The Ecuadorian government and its main Indigenous group reached an agreement to stop 18 days of violent strikes that nearly paralyzed the country.
QUITO (Ecuador) -- The Ecuadorian government and its main Indigenous group reached an agreement on Thursday to stop 18 days of violent strikes that nearly paralyzed Ecuador and left at least four dead.
The agreement, which includes a reduction in fuel prices and other concessions was signed by Francisco Jimenez (Government Minister), Leonidas Iza, Indigenous leader, and Monsignor Luis Cabrera (head of the Episcopal Conference), who served as mediator.
According to the agreement, gasoline prices will drop 15 cents to $2.40/gallon while diesel prices will fall the same amount from $1.90 to $1.75.
This agreement also limits the expansion of oil exploration and prohibits mining in protected areas, national park and water resources.
The government has now been given 90 days to respond to the Indigenous groups' demands.
Cabrera stated that social peace can only be achieved through dialogue, with particular attention to marginalized communities and respect for everyone's rights.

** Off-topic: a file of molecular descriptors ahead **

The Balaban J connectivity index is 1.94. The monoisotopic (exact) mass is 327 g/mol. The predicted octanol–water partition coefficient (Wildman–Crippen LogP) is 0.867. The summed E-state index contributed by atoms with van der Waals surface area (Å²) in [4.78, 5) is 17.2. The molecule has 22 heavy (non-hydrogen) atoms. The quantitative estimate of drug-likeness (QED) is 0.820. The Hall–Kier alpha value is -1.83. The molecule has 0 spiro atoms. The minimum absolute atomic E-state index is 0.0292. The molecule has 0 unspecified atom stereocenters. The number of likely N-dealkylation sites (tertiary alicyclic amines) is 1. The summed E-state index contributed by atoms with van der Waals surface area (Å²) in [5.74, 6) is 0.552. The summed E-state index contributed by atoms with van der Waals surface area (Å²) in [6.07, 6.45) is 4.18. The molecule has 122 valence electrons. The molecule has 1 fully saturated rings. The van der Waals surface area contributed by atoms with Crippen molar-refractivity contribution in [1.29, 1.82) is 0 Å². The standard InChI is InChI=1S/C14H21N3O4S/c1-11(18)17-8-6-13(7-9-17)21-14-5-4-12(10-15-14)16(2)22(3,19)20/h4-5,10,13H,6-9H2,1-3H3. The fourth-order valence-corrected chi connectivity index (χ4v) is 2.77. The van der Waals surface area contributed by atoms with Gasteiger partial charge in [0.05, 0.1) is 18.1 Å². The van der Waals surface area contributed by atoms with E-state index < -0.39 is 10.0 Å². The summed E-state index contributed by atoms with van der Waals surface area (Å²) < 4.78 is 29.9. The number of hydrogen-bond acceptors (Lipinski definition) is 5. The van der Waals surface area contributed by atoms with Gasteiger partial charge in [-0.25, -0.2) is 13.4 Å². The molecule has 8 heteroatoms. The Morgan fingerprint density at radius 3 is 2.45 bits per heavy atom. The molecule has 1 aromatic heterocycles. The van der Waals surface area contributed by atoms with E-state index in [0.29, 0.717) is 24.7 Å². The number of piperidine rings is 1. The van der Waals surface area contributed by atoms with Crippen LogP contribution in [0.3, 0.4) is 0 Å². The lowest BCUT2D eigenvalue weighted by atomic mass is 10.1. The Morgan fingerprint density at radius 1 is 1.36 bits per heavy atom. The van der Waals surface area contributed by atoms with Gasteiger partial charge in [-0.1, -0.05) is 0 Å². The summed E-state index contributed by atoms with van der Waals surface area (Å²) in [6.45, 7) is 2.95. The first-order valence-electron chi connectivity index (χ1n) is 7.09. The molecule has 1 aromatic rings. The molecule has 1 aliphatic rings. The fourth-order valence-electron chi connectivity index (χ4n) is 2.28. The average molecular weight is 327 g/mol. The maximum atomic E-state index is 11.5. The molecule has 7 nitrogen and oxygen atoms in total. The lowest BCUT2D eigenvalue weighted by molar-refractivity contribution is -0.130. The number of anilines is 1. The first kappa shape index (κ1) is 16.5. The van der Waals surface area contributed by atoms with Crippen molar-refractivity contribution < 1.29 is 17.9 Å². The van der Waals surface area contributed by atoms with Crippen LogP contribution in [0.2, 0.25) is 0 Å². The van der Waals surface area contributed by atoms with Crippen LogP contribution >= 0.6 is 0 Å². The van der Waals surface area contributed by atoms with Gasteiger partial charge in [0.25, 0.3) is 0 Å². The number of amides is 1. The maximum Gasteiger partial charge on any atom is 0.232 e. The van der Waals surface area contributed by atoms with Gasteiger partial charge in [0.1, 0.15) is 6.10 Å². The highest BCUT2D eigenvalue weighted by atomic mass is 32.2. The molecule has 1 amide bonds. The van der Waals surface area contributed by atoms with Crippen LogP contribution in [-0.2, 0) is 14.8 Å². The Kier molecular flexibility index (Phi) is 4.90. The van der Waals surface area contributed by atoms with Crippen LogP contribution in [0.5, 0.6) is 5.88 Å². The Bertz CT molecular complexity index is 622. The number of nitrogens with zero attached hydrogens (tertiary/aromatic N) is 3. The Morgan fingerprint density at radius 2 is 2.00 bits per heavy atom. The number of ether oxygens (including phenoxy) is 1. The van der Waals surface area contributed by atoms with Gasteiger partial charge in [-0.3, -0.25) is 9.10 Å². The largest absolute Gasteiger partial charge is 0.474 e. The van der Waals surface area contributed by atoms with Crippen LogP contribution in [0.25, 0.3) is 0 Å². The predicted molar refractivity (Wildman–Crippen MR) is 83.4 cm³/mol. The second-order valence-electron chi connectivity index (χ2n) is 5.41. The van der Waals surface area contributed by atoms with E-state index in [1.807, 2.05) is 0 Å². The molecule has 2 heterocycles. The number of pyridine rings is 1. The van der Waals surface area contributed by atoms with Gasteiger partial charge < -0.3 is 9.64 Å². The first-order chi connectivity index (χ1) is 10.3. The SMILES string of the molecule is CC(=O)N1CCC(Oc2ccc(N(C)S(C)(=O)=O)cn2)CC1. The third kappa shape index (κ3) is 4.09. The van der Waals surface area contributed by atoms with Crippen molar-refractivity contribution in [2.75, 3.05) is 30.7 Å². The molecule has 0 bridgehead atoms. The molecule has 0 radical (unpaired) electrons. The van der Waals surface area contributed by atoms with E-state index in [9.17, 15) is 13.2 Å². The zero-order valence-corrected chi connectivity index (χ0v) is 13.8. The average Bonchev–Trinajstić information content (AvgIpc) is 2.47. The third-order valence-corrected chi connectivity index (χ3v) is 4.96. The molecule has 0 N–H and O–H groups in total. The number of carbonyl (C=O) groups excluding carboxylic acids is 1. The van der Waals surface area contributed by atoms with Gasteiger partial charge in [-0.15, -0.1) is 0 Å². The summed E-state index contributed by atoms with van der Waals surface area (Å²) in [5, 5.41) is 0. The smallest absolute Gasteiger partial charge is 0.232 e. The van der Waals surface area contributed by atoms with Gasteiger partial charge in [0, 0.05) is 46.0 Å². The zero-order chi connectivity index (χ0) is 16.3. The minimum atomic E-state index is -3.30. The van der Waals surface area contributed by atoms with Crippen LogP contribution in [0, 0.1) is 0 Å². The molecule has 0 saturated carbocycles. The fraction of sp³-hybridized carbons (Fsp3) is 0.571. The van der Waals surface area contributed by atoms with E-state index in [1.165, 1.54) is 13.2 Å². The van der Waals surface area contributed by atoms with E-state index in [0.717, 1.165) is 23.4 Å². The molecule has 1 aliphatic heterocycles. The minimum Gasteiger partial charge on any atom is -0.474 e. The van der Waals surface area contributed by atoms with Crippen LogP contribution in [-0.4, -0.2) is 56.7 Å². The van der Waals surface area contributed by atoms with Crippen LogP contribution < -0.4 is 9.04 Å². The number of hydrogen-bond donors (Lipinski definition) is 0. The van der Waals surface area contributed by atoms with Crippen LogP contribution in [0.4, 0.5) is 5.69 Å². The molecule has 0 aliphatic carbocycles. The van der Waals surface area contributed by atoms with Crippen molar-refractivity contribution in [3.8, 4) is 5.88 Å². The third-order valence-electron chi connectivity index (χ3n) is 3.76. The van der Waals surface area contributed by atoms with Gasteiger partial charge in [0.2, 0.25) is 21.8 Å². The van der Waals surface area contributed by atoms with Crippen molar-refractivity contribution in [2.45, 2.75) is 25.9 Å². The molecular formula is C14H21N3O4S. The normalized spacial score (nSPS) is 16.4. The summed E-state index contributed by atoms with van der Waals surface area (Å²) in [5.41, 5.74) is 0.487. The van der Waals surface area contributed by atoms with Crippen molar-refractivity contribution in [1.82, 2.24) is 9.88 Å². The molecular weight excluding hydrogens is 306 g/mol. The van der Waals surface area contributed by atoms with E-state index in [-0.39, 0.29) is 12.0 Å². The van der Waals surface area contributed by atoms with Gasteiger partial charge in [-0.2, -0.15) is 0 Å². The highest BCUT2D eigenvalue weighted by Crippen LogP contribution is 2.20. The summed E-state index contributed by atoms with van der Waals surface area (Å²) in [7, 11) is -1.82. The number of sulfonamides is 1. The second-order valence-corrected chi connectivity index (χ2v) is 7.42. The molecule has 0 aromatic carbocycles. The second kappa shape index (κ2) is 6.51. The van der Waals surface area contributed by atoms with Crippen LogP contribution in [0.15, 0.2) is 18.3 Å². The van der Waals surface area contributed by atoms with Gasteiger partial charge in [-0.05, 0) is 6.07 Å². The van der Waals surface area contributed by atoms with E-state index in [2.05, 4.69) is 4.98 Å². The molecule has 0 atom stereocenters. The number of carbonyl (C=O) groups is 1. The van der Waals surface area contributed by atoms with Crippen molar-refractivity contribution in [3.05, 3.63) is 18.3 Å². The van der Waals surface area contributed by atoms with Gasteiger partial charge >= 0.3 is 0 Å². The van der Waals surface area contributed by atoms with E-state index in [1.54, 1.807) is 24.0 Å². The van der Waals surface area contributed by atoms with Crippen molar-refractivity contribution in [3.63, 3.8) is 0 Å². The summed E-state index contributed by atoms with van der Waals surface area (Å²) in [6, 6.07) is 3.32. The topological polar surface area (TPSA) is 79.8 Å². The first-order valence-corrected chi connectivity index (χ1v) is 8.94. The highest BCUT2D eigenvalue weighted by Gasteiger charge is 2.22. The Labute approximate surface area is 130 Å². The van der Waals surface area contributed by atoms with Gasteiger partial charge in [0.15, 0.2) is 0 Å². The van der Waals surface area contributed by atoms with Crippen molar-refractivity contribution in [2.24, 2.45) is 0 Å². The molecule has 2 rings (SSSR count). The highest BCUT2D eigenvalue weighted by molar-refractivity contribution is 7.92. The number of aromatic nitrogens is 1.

He warned that "if the state does not solve the problem of the poor", then the people would rise up.
Jimenez stated that "We know we have an unstable country, with many divisions and a lot more problems than good, with large segments of the population still marginalized,"
On Monday, negotiations had begun between the two sides. An agreement seemed to be in reach until an attack by Indigenous people on a fuel convoy left one dead and 12 wounded. The government then abandoned talks.
Four deaths have been directly attributed by authorities to the 18-day strike.
On June 13, the Confederation of Indigenous Nationalities launched an indefinite strike demanding a reduction in fuel prices, an increase in the education and health budgets, as well as price control on certain goods.
The two sides reached an agreement to begin negotiations amid increasing shortages of fuel and food , as well as millions of losses for farmers.
Strenuous road blocks that stopped fuel, food and ambulance transport were a hallmark of the protests. The result was a sharp rise in the cost of food that did reach cities, especially in the Andean North, which has been the most affected area by the strike.